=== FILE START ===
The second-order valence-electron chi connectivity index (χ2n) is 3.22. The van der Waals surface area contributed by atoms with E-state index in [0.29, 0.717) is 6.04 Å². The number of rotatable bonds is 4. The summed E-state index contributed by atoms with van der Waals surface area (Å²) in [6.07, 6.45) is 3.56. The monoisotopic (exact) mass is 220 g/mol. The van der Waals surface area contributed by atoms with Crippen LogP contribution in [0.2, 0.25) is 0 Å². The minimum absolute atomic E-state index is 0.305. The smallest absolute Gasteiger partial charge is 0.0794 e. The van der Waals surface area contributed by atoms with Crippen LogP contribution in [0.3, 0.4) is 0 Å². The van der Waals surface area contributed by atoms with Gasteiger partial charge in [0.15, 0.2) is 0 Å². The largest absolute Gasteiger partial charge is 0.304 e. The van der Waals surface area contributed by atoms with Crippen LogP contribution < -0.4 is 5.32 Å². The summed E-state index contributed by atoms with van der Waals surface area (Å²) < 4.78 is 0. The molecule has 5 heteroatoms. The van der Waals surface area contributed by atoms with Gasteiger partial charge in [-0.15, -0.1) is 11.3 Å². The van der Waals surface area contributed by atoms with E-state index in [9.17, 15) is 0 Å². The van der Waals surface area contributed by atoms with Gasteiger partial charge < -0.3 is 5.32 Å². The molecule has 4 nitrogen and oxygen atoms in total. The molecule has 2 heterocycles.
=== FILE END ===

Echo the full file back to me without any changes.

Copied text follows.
The second-order valence-electron chi connectivity index (χ2n) is 3.22. The van der Waals surface area contributed by atoms with E-state index in [0.29, 0.717) is 6.04 Å². The number of rotatable bonds is 4. The summed E-state index contributed by atoms with van der Waals surface area (Å²) in [6.07, 6.45) is 3.56. The monoisotopic (exact) mass is 220 g/mol. The van der Waals surface area contributed by atoms with Crippen LogP contribution in [0.2, 0.25) is 0 Å². The minimum absolute atomic E-state index is 0.305. The smallest absolute Gasteiger partial charge is 0.0794 e. The van der Waals surface area contributed by atoms with Crippen LogP contribution in [0.3, 0.4) is 0 Å². The van der Waals surface area contributed by atoms with Gasteiger partial charge in [0.15, 0.2) is 0 Å². The largest absolute Gasteiger partial charge is 0.304 e. The van der Waals surface area contributed by atoms with Crippen LogP contribution < -0.4 is 5.32 Å². The summed E-state index contributed by atoms with van der Waals surface area (Å²) < 4.78 is 0. The molecule has 5 heteroatoms. The van der Waals surface area contributed by atoms with Gasteiger partial charge in [-0.15, -0.1) is 11.3 Å². The van der Waals surface area contributed by atoms with E-state index in [9.17, 15) is 0 Å². The van der Waals surface area contributed by atoms with Gasteiger partial charge < -0.3 is 5.32 Å². The molecule has 4 nitrogen and oxygen atoms in total. The molecule has 2 heterocycles.